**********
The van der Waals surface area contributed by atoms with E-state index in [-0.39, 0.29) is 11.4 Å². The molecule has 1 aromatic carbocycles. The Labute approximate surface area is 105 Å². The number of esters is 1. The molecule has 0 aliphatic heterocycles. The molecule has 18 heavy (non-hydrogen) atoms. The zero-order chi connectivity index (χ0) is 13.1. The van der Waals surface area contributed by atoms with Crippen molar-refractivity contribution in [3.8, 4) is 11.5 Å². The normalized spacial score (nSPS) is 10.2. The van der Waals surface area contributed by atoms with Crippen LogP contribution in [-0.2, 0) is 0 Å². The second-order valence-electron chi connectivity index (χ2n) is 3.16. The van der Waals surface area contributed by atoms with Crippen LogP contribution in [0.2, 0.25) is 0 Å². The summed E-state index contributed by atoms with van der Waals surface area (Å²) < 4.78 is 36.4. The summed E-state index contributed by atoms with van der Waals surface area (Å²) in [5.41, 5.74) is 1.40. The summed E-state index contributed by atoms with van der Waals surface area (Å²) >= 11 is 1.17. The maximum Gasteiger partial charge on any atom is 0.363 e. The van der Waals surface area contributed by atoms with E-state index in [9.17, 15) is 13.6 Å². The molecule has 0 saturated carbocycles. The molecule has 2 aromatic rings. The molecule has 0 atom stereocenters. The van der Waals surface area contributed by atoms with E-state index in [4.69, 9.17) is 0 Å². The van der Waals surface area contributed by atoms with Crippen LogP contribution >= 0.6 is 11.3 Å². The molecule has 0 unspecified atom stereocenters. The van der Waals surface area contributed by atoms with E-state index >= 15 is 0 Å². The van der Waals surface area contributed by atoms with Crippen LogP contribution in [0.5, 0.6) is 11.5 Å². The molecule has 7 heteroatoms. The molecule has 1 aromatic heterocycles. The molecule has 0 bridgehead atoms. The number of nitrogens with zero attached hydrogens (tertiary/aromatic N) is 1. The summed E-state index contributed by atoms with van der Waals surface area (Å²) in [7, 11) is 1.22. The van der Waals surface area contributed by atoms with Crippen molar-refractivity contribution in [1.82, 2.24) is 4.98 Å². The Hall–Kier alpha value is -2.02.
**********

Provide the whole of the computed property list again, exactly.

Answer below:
The van der Waals surface area contributed by atoms with E-state index in [-0.39, 0.29) is 11.4 Å². The molecule has 1 aromatic carbocycles. The Labute approximate surface area is 105 Å². The number of esters is 1. The molecule has 0 aliphatic heterocycles. The molecule has 18 heavy (non-hydrogen) atoms. The zero-order chi connectivity index (χ0) is 13.1. The van der Waals surface area contributed by atoms with Crippen molar-refractivity contribution in [3.8, 4) is 11.5 Å². The normalized spacial score (nSPS) is 10.2. The van der Waals surface area contributed by atoms with Crippen LogP contribution in [-0.2, 0) is 0 Å². The second-order valence-electron chi connectivity index (χ2n) is 3.16. The van der Waals surface area contributed by atoms with Crippen LogP contribution in [0.2, 0.25) is 0 Å². The summed E-state index contributed by atoms with van der Waals surface area (Å²) < 4.78 is 36.4. The summed E-state index contributed by atoms with van der Waals surface area (Å²) in [5.41, 5.74) is 1.40. The summed E-state index contributed by atoms with van der Waals surface area (Å²) >= 11 is 1.17. The maximum Gasteiger partial charge on any atom is 0.363 e. The van der Waals surface area contributed by atoms with E-state index in [9.17, 15) is 13.6 Å². The molecule has 0 saturated carbocycles. The molecule has 2 aromatic rings. The molecule has 0 atom stereocenters. The van der Waals surface area contributed by atoms with E-state index in [4.69, 9.17) is 0 Å². The van der Waals surface area contributed by atoms with Crippen LogP contribution >= 0.6 is 11.3 Å². The molecule has 0 unspecified atom stereocenters. The van der Waals surface area contributed by atoms with E-state index >= 15 is 0 Å². The van der Waals surface area contributed by atoms with Crippen LogP contribution in [0.5, 0.6) is 11.5 Å². The molecule has 7 heteroatoms. The molecule has 1 aromatic heterocycles. The molecule has 0 bridgehead atoms. The number of nitrogens with zero attached hydrogens (tertiary/aromatic N) is 1. The summed E-state index contributed by atoms with van der Waals surface area (Å²) in [7, 11) is 1.22. The van der Waals surface area contributed by atoms with Crippen molar-refractivity contribution in [1.82, 2.24) is 4.98 Å². The Hall–Kier alpha value is -2.02.